The KLA's New Model Leader

An architect of Operation Storm which saw Croatia defeat and expel the Serb population of Krajina, Agim Ceku, the KLA's new chief will be hoping for similar successes in Kosovo.

The KLA's New Model Leader

An architect of Operation Storm which saw Croatia defeat and expel the Serb population of Krajina, Agim Ceku, the KLA's new chief will be hoping for similar successes in Kosovo.

Decorated nine times by Croatian President Franjo Tudjman for his exploits in Croatia's war with Serbia and its Serb minority, Agim Ceku, the recently appointed Commander-in-Chief of the Kosovo Liberation Army (KLA) will be hoping to achieve similar military successes in his native Kosovo.

Born in the province's second city of Pec in 1960, 39-year-old Ceku resigned from the Croatian army in February this year, after a distinguished seven-and-a-half year career in which he rose to the rank of Lieutenant-General, less than one month before the beginning of NATO's bombing campaign against Yugoslavia. His last post was as commander of Croatia's fifth military district in Rijeka.

In an interview with the Rijeka daily Novi List, Gen. Ceku said that he would be drawing on his experience from the Croatian war in his new job as the KLA's chief. Of particular use, he said, would be the understanding of Serbian military tactics he had picked up while fighting them.

Although Croatia has generally remained quiet on the war in Kosovo and President Tudjman has sought not to irritate his Belgrade ally in the division of Bosnia and Herzegovina, Croatian sympathies, nevertheless, lie with the Kosovo Albanians. It is believed that Croatia has already been assisting the KLA, if not with arms, then at least with battle-tested ethnic Albanian fighters who have served in the Croatian army.

According to Tom Marku, the Kosovo Albanian leader in Croatia, a special ethnic Albanian unit was formed within the Croatian army in 1991 which Zagreb hoped to send to Kosovo in order to open up a second front during Croatian-Serbian war . The plan was thwarted, however, because of opposition from Kosovo's Albanian leader and pacifist Ibrahim Rugova.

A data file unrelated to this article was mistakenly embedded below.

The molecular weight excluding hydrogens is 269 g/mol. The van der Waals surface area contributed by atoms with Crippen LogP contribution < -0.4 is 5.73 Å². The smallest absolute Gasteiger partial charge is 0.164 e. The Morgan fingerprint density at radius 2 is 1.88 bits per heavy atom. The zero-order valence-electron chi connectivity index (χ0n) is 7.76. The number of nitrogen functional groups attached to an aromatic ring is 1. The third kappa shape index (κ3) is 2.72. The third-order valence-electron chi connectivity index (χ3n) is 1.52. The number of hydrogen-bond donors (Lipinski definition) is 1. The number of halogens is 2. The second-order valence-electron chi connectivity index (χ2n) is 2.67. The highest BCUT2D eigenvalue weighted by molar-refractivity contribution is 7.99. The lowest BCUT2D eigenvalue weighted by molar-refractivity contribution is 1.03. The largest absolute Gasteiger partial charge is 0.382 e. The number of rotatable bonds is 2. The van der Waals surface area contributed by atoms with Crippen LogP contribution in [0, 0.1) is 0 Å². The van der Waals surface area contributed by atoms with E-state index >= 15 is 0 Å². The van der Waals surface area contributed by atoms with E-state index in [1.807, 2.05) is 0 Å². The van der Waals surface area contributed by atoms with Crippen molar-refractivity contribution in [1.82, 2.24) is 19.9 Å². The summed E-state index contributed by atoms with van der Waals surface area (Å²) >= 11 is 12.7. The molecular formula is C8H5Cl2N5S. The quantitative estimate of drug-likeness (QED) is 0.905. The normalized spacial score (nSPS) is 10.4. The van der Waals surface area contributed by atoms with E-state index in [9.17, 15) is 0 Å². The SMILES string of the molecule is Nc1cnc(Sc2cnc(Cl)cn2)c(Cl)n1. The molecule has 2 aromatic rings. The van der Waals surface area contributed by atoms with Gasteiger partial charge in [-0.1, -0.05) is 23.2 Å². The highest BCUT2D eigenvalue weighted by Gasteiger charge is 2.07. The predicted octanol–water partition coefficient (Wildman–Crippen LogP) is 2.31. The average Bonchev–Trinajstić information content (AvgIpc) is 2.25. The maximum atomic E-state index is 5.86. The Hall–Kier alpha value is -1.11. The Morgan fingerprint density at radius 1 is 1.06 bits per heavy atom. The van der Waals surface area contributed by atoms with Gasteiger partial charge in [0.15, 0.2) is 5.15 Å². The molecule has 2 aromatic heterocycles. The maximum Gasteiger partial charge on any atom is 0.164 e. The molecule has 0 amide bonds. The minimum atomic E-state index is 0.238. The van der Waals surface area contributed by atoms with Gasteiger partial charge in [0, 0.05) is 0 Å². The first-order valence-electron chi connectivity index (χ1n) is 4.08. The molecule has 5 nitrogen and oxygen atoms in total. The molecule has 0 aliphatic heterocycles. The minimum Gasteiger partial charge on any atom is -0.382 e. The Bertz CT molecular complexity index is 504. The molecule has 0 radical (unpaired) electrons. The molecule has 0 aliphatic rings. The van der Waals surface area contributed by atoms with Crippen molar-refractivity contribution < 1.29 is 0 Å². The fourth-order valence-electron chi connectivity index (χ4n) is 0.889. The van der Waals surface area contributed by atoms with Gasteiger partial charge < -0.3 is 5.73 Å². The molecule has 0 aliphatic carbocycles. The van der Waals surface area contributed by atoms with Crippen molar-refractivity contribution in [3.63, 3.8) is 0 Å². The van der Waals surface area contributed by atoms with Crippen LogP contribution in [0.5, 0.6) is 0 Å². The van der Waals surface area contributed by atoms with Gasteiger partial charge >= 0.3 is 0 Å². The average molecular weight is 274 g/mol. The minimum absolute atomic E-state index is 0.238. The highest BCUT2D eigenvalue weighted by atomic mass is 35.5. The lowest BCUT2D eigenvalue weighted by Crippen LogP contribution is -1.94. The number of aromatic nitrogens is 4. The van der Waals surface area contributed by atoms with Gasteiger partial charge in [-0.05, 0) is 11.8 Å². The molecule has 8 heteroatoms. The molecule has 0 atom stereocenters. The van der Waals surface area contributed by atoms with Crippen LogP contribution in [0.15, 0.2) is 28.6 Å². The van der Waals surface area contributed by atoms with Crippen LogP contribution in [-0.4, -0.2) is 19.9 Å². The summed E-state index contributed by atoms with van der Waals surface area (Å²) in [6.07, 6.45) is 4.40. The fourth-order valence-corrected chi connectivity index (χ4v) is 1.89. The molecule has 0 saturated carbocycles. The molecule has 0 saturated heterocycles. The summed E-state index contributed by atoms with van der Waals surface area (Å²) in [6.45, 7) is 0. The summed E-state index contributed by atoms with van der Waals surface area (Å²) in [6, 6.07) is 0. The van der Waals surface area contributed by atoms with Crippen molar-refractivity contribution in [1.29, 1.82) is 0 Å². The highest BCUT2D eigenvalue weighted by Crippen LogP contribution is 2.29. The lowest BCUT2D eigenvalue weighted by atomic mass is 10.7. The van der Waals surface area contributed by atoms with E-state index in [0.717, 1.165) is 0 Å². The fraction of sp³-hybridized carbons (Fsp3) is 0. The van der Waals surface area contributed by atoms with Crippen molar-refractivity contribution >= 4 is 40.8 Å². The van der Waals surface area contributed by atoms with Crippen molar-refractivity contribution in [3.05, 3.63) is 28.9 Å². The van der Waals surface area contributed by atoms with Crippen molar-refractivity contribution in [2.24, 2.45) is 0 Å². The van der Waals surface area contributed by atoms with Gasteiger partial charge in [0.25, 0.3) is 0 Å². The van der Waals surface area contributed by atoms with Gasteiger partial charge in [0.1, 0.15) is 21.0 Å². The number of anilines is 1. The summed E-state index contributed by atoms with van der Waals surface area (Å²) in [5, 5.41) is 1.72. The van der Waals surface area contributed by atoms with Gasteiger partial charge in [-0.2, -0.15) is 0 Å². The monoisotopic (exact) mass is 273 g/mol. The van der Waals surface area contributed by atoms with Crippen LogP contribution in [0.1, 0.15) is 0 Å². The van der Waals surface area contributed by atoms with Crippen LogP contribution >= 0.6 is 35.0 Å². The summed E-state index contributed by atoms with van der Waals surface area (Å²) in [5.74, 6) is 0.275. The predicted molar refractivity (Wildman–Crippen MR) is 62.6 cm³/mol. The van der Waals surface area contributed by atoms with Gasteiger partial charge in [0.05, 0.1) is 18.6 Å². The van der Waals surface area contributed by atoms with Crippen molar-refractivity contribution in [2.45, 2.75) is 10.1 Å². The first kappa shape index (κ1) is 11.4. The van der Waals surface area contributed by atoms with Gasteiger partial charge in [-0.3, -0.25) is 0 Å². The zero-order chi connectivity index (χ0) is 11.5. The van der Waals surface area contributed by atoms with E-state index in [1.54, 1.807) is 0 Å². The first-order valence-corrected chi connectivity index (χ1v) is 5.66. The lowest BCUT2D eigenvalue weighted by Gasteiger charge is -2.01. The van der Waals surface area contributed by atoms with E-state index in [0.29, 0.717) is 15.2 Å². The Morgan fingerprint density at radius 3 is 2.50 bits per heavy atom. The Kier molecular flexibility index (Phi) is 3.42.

Since the outbreak of war in Kosovo in February last year, these soldiers have been returning home to fight the Serbian authorities. Marku told the Croatian daily Jutarnji List that a further 16 ethnic Albanian officers are about to quit the Croatian army in order to join the KLA.

Unlike many of Croatia's "instant generals" who acquired their ranks virtually overnight with minimal or no prior military experience, Gen. Ceku is a professional soldier and former officer in the Yugoslav People's Army (JNA). A tall and powerful man, he is a graduate of Belgrade's military academy, which, given his ethnic origins, was quite an achievement at the time.

Like many non-Serbs in the JNA, Gen. Ceku deserted early on in the war with Croatia. In October 1991 he joined an embryonic Croatian army, which, at the time, resembled the present-day KLA, in terms of organisation, manpower and equipment.

Although a proliferation of military awards in Croatia has somewhat debased their value, the nine decorations which Gen. Ceku received for his achievements in a Croatian uniform as well as his rank, are probably indicative of an inspirational contribution to the operations he conducted.

Croatian military analysts consider Gen. Ceku the brain behind the Croatian Army's Medak Pocket offensive, in which Croatia captured several villages in Lika from Serb rebels in September 1993. He was also a key planner of Operation Storm, Croatia's greatest military victory, of August 1995 in which the city of Knin, hitherto the headquarters of the Serb rebels, was retaken, thus effectively ending the Serb revolt.

During both the Medak Pocket offensive and, in particular, Operation Storm the victorious Croatian army is alleged to have committed a series of war crimes. These are currently being investigated by The Hague Tribunal, although no public indictments have been issued to date.

According to a report of Croatia's Helsinki Committee for Human Rights published in April of this year, 410 civilians died in operation Storm, which officially lasted from 4 to 7 August 1995, and in the 100 days following the offensive. However, it is estimated that the real figure may be as high as 600, since many people are still listed as missing. In the wake of Storm, some 180,000 Serbs fled their homes, and some 22,000 of their vacant houses were systematically destroyed.

The question which preoccupies Western analysts now is whether Gen. Ceku was involved in any of the alleged war crimes. On the basis of the available evidence, it seems that he was not.

Unlike other Croatian officers involved in the Medak Pocket offensive and Operation Storm, Gen. Ceku has not featured in any of the reports of the various non-governmental organisations which have investigated what took place. Nor has his name cropped up in articles examining the offensives published in independent media.

Gen. Ceku has generally sought to keep a low profile and avoid media appearances, preferring to focus on military issues--an approach he wishes to maintain in his new position.

Asked what he thinks will happen in Kosovo once the war is over--whether it will be independent, or an autonomous region of Serbia--he responded: "I am a soldier and my task is to look after the army, the situation on the battlefield, and to wage war successfully." He promised to fight until forces loyal to Slobodan Milosevic were expelled from Kosovo and to leave politics "to our government headed by Hashim Thaci."

Drago Hedl is home affairs editor of Rijeka's independent daily Novi List.

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